Browsing by Subject "FOREST TREES"

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  • Baison, John; Vidalis, Amaryllis; Zhou, Linghua; Chen, Zhi-Qiang; Li, Zitong; Sillanpää, Mikko J.; Bernhardsson, Carolina; Scofield, Douglas; Forsberg, Nils; Grahn, Thomas; Olsson, Lars; Karlsson, Bo; Wu, Harry; Ingvarsson, Pär K.; Lundqvist, Sven-Olof; Niittylae, Totte; Garcia-Gil, M. Rosario (2019)
    Norway spruce is a boreal forest tree species of significant ecological and economic importance. Hence there is a strong imperative to dissect the genetics underlying important wood quality traits in the species. We performed a functional genome-wide association study (GWAS) of 17 wood traits in Norway spruce using 178 101 single nucleotide polymorphisms (SNPs) generated from exome genotyping of 517 mother trees. The wood traits were defined using functional modelling of wood properties across annual growth rings. We applied a Least Absolute Shrinkage and Selection Operator (LASSO-based) association mapping method using a functional multilocus mapping approach that utilizes latent traits, with a stability selection probability method as the hypothesis testing approach to determine a significant quantitative trait locus. The analysis provided 52 significant SNPs from 39 candidate genes, including genes previously implicated in wood formation and tree growth in spruce and other species. Our study represents a multilocus GWAS for complex wood traits in Norway spruce. The results advance our understanding of the genetics influencing wood traits and identifies candidate genes for future functional studies.
  • Chan, Tommy; Berninger, Frank; Kolari, Pasi; Nikinmaa, Eero; Hölttä, Teemu (2018)
    Current methods to study relations between stem respiration and stem growth have been hampered by problems in quantifying stem growth from dendrometer measurements, particularly on a daily time scale. This is mainly due to the water-related influences within these measurements that mask growth. A previously published model was used to remove water-related influences from measured radial stem variations to reveal a daily radial growth signal (ΔˆGm). We analysed the intra- and inter-annual relations between ΔˆGm and estimated growth respiration rates (Rg) on a daily scale for 5 years. Results showed that Rg was weakly correlated to stem growth prior to tracheid formation, but was significant during the early summer. In the late summer, the correlation decreased slightly relative to the early summer. A 1-day time lag was found of ΔˆGm preceding Rg. Using wavelet analysis and measurements from eddy covariance, it was found that Rg followed gross primary production and temperature with a 2 and 3 h time lag, respectively.This study shows that further in-depth analysis of in-situ growth and growth respiration dynamics is greatly needed, with a focus on cellular respiration at specific developmental stages, its woody tissue costs and linkages to source–sink processes and environmental drivers.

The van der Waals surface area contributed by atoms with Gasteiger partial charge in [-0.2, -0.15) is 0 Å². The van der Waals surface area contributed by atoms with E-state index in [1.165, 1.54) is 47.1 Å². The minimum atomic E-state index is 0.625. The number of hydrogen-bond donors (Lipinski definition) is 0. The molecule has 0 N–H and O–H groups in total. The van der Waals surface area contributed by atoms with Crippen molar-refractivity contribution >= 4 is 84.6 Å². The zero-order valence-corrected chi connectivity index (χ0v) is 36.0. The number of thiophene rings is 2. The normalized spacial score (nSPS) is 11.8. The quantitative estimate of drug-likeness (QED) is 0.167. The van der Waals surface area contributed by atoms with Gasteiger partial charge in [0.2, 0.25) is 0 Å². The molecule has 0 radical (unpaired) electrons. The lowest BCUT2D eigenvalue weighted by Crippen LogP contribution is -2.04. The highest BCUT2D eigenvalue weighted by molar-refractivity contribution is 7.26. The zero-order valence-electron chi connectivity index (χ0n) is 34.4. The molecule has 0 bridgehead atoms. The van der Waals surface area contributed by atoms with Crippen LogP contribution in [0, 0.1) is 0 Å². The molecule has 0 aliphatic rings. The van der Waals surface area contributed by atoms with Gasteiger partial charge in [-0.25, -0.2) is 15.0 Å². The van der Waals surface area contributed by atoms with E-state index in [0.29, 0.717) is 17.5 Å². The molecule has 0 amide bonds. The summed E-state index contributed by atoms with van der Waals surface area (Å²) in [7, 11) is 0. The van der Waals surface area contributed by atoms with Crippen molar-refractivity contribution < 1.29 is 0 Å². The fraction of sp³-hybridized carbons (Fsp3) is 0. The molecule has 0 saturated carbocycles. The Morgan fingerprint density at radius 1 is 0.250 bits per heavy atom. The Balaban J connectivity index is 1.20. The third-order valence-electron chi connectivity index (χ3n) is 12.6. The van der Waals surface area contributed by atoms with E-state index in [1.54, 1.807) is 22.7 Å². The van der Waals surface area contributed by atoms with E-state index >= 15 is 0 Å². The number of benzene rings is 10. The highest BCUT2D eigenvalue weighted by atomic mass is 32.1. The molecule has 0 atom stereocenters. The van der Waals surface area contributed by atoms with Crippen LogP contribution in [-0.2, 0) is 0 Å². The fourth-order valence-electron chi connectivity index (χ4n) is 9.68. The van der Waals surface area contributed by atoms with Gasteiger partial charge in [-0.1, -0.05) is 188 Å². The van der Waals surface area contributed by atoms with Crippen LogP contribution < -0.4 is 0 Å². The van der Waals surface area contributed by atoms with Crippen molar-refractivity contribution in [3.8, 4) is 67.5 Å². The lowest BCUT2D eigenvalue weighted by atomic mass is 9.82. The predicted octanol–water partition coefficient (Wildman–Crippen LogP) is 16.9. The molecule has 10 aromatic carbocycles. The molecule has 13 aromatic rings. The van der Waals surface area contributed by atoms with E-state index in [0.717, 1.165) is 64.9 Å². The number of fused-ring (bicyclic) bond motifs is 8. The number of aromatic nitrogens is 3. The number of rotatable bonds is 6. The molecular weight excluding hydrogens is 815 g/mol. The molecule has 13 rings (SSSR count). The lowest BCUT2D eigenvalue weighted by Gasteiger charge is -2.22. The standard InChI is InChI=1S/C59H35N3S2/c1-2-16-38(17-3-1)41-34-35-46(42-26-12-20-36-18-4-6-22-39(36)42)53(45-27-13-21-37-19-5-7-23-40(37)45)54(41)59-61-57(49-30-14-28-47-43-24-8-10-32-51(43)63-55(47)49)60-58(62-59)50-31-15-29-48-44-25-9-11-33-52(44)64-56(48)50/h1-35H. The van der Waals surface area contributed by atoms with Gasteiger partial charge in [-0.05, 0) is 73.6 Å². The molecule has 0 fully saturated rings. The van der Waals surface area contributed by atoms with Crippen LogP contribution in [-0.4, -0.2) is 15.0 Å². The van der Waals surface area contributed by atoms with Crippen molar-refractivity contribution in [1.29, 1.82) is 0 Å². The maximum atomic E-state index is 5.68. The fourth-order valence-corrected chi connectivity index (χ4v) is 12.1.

• Vakkari, Pekka; Rusanen, Mari; Heikkinen, Juha; Huotari, Tea; Karkkainen, Katri (2020)
    The genetic structure of populations at the edge of species distribution is important for species adaptation to environmental changes. Small populations may experience non-random mating and differentiation due to genetic drift but larger populations, too, may have low effective size, e.g., due to the within-population structure. We studied spatial population structure of pedunculate oak,Quercus robur, at the northern edge of the species' global distribution, where oak populations are experiencing rapid climatic and anthropogenic changes. Using 12 microsatellite markers, we analyzed genetic differentiation of seven small to medium size populations (census sizes 57-305 reproducing trees) and four populations for within-population genetic structures. Genetic differentiation among seven populations was low (Fst = 0.07). We found a strong spatial genetic structure in each of the four populations. Spatial autocorrelation was significant in all populations and its intensity (Sp) was higher than those reported in more southern oak populations. Significant genetic patchiness was revealed by Bayesian structuring and a high amount of spatially aggregated full and half sibs was detected by sibship reconstruction. Meta-analysis of isoenzyme and SSR data extracted from the (GD)(2)database suggested northwards decreasing trend in the expected heterozygosity and an effective number of alleles, thus supporting the central-marginal hypothesis in oak populations. We suggest that the fragmented distribution and location of Finnish pedunculate oak populations at the species' northern margin facilitate the formation of within-population genetic structures. Information on the existence of spatial genetic structures can help conservation managers to design gene conservation activities and to avoid too strong family structures in the sampling of seeds and cuttings for afforestation and tree improvement purposes.
  • Siljamo, Pilvi; Sofiev, Mikhail; Ranta, Hanna; Linkosalo, Tapio; Kubin, Eero; Ahas, Rein; Genikhovich, Eugene; Jatczak, Katarzyna; Jato, Victoria; Nekovar, Jiri; Minin, Alexander; Severova, Elena; Shalaboda, Valentina (2008)